Kentucky Dishonored Check Law
Debts and Credit – Bad Checks – Kentucky
Related Kentucky Legal Forms
Note: This summary is not intended to be an all inclusive summary of the law of bad checks, but does contain basic and other provisions.
Kentucky Revised Statutes
TITLE L – KENTUCKY PENAL CODE
CHAPTER 514 – THEFT AND RELATED OFFENSES
514.040. Theft by deception.
(1) A person is guilty of theft by deception when the person obtains property or services of another by deception with intent to deprive the person thereof. A person deceives when the person intentionally:
(a) Creates or reinforces a false impression, including false impressions as to law, value, intention, or other state of mind;
(b) Prevents another from acquiring information which would affect judgment of a transaction;
(c) Fails to correct a false impression which the deceiver previously created or reinforced or which the deceiver knows to be influencing another to whom the person stands in a fiduciary or confidential relationship;
(d) Fails to disclose a known lien, adverse claim, or other legal impediment to the enjoyment of property which the person transfers or encumbers in consideration for the property obtained, whether the impediment is or is not valid or is or is not a matter of official record; or
(e) Issues or passes a check or similar sight order for the payment of money, knowing that it will not be honored by the drawee.
(2) The term “deceive” does not, however, include falsity as to matters having no pecuniary significance or puffing by statements unlikely to deceive ordinary persons in the group addressed.
(3) Deception as to a person’s intention to perform a promise shall not be inferred from the fact alone that he did not subsequently perform the promise.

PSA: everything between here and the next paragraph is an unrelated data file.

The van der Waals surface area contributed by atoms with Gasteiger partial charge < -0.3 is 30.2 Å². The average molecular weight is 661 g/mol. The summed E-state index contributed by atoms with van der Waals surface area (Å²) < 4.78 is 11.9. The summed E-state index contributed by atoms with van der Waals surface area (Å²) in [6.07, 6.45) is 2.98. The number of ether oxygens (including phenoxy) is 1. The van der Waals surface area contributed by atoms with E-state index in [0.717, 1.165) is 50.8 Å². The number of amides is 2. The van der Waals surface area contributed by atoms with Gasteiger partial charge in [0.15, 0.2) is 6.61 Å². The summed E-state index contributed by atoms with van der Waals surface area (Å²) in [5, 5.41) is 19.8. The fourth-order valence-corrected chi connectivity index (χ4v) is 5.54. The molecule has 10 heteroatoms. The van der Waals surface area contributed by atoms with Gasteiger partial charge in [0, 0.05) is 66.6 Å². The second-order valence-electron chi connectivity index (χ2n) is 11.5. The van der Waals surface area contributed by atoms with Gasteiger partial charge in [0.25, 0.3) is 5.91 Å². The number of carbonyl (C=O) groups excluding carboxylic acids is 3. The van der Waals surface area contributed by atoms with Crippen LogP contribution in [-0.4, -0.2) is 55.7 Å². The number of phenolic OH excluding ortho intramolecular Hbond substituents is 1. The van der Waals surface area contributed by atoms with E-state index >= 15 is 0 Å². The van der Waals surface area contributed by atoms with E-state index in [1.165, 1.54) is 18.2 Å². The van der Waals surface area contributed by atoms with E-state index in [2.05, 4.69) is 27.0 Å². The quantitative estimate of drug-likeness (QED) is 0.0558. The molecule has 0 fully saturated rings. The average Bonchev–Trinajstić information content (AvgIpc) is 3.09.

(4) For purposes of subsection (1) of this section, a maker of a check or similar sight order for the payment of money is presumed to know that the check or order, other than a postdated check or order, would not be paid, if:
(a) The maker had no account with the drawee at the time the check or order was issued; or
(b) Payment was refused by the drawee for lack of funds, upon presentation within thirty (30) days after issue, and the maker failed to make good within ten (10) days after receiving notice of that refusal. A maker makes good on a check or similar sight order for the payment of money by paying to the holder the face amount of the instrument, together with any merchant’s posted reasonable bad check handling fee not to exceed twenty-five dollars ($25) and any fee imposed pursuant to subsection (5) of this section.
(5) If a county attorney issues notice to a maker that a drawee has refused to honor an instrument due to a lack of funds as described in subsection (4)(b) of this section, the county attorney may charge a fee to the maker of twenty-five dollars ($25), if the instrument is paid. Money paid to the county attorney pursuant to this section shall be used only for payment of county attorney office operating expenses. Excess fees held by the county attorney on June 30 of each year shall be turned over to the county treasurer before the end of the next fiscal year for use by the fiscal court of the county.
(6) A person is guilty of theft by deception when the person issues a check or similar sight order in payment of all or any part of any tax payable to the Commonwealth knowing that it will not be honored by the drawee.
(7) A person is guilty of theft by deception when the person issues a check or similar sight order in payment of all or any part of a child support obligation knowing that it will not be honored by the drawee.
(8) Theft by deception is a Class A misdemeanor unless the value of the property, service, or the amount of the check or sight order referred to in subsection (6) or (7) of this section is three hundred dollars ($300) or more, in which case it is a Class D felony.